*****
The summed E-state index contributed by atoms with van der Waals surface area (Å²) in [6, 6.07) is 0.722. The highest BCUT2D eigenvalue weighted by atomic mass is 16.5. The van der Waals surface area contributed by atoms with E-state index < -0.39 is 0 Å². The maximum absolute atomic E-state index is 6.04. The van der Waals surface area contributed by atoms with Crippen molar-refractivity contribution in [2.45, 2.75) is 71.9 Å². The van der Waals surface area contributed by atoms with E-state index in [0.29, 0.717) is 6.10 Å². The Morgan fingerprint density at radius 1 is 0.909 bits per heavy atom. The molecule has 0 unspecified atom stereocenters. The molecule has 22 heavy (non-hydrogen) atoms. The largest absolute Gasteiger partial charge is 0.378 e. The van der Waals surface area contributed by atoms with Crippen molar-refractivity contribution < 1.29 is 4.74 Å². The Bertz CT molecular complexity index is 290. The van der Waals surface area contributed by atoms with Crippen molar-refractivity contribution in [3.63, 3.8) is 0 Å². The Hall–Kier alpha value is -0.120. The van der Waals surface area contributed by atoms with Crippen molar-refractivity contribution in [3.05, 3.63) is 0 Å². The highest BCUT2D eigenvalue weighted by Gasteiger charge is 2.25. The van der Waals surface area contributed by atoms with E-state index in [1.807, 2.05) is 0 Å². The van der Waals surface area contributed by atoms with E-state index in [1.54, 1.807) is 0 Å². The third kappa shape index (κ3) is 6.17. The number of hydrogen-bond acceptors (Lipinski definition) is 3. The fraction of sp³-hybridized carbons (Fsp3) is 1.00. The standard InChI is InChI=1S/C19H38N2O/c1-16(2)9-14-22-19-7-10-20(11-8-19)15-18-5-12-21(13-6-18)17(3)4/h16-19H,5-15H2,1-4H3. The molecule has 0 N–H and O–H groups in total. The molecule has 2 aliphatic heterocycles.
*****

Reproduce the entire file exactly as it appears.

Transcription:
The summed E-state index contributed by atoms with van der Waals surface area (Å²) in [6, 6.07) is 0.722. The highest BCUT2D eigenvalue weighted by atomic mass is 16.5. The van der Waals surface area contributed by atoms with E-state index < -0.39 is 0 Å². The maximum absolute atomic E-state index is 6.04. The van der Waals surface area contributed by atoms with Crippen molar-refractivity contribution in [2.45, 2.75) is 71.9 Å². The van der Waals surface area contributed by atoms with E-state index in [0.29, 0.717) is 6.10 Å². The Morgan fingerprint density at radius 1 is 0.909 bits per heavy atom. The molecule has 0 unspecified atom stereocenters. The molecule has 22 heavy (non-hydrogen) atoms. The largest absolute Gasteiger partial charge is 0.378 e. The van der Waals surface area contributed by atoms with Crippen molar-refractivity contribution < 1.29 is 4.74 Å². The Bertz CT molecular complexity index is 290. The van der Waals surface area contributed by atoms with Crippen molar-refractivity contribution in [3.63, 3.8) is 0 Å². The Hall–Kier alpha value is -0.120. The van der Waals surface area contributed by atoms with Crippen molar-refractivity contribution in [3.05, 3.63) is 0 Å². The highest BCUT2D eigenvalue weighted by Gasteiger charge is 2.25. The van der Waals surface area contributed by atoms with E-state index in [1.807, 2.05) is 0 Å². The van der Waals surface area contributed by atoms with E-state index in [1.54, 1.807) is 0 Å². The third kappa shape index (κ3) is 6.17. The number of hydrogen-bond acceptors (Lipinski definition) is 3. The fraction of sp³-hybridized carbons (Fsp3) is 1.00. The standard InChI is InChI=1S/C19H38N2O/c1-16(2)9-14-22-19-7-10-20(11-8-19)15-18-5-12-21(13-6-18)17(3)4/h16-19H,5-15H2,1-4H3. The molecule has 0 N–H and O–H groups in total. The molecule has 2 aliphatic heterocycles.